There is no denying the sheer volume of posts, blogs and commentaries that abound, focused on how ‘traditional’ methods of development are to be forced into obsolescence by the rise of ’70:20:10′, ‘millennial learners’, ‘micro learning’ and ‘user generated content.’ In some cases these can feel like apocalyptic warnings for us learning professionals to change our ways or be left by the wayside, like some kind of powerpoint riddled roadkill.
Now, I like to consider myself a realist. No, honestly, I do. I understand that our delivery methods are likely to change (although I was surprised to see that Euroffice still sell overhead projectors. A small twang of nostalgia swept over me when I saw it.) and I’ve been using You Tube and TED as part of my development for years now, but I refuse to believe that our lives are destined to be those of content curators (or, more likely, librarians) and this is why.
Understanding that self directed learning is likely to become the norm is one thing, but believing that this can be delivered purely by having a set of You Tube links and some reading lists is missing the point. As is thinking that this is all about investing in your technology infrastructure (as some blogs, written by technology providers, would have you believe, that expensive LMS now being obsolete) or some clever bit of curation kit.
Learning is applying found knowledge, skills or behaviours to establish new working patterns that make you more productive. This hasn’t changed in millennia. Our basic capacity to learn was born from the need to survive, to hunt, to procreate. it doesn’t matter that we now focus our attention on areas further up Maslow’s pyramid, it’s all the same. Experience something, apply it to our own world, does it make it better? carry on or discard appropriately.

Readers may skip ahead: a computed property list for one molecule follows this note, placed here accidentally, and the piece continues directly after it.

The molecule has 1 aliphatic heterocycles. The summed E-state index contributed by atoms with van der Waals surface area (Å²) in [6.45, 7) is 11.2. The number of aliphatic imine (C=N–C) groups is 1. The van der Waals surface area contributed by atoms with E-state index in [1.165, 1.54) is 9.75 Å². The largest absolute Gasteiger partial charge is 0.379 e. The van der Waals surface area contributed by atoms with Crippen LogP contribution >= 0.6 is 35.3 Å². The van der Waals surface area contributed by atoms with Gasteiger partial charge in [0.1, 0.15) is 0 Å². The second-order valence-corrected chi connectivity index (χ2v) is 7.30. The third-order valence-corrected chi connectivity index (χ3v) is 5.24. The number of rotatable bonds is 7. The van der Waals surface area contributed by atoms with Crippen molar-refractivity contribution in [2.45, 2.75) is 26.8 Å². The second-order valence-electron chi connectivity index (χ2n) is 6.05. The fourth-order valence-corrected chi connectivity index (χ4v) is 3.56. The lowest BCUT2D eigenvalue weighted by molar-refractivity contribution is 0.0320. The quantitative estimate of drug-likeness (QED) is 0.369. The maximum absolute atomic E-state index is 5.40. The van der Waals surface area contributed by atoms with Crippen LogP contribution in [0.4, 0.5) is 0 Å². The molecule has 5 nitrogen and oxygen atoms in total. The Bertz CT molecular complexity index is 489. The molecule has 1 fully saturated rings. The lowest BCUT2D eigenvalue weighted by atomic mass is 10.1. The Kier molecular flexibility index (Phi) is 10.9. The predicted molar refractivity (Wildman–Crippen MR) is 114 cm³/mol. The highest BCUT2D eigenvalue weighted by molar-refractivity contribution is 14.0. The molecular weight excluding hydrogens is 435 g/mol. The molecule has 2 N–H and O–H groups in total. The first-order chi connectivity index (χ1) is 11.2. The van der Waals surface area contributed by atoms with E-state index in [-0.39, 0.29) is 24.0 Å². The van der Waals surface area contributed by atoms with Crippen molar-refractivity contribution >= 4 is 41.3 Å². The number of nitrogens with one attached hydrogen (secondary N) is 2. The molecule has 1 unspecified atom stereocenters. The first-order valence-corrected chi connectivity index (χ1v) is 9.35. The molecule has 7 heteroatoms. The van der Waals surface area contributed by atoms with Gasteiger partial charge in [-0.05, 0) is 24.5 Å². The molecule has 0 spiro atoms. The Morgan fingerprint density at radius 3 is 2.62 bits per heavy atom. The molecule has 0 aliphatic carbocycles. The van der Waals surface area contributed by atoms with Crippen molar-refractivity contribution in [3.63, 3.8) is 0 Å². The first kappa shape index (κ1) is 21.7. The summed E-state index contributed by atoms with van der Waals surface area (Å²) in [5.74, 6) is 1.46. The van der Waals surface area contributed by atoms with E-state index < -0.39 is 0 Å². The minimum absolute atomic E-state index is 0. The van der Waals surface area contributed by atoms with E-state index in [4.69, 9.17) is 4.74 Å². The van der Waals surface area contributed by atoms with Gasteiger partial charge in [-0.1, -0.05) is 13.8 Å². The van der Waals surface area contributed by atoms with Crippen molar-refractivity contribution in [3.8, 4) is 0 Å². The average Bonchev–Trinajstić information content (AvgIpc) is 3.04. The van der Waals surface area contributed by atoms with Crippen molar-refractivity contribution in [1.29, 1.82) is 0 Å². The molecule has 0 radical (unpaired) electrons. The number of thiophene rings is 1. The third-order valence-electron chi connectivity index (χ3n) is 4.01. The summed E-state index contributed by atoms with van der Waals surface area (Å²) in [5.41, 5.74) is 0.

Our biggest mistake as learning professionals will be to assume that these millennials actually know how to apply their learning in a meaningful way. Let us not forget that our education system has not really changed for over 100 years, and therefore these millennials are no better prepared to do this than anyone before them. They will need our support to understand what is really useful to them, to use their social learning networks for feedback, not just content and to understand that true learning needs space and time, not five minutes grabbed here and there to read the odd article or watch the odd video.
Yes, the L&D role will shift and adapt, but it should actually move to a more rewarding period of dialogue with learners, relationships based on depth, not breadth, of helping people navigate the world of 24 hour content, make sense of it and use it wisely. All of those things that I truly believe people join this profession for. Just because the delivery mechanism changes, doesn’t mean the people are any different, they will still need our wholehearted support.
In the meantime, I’m off to buy an OHP…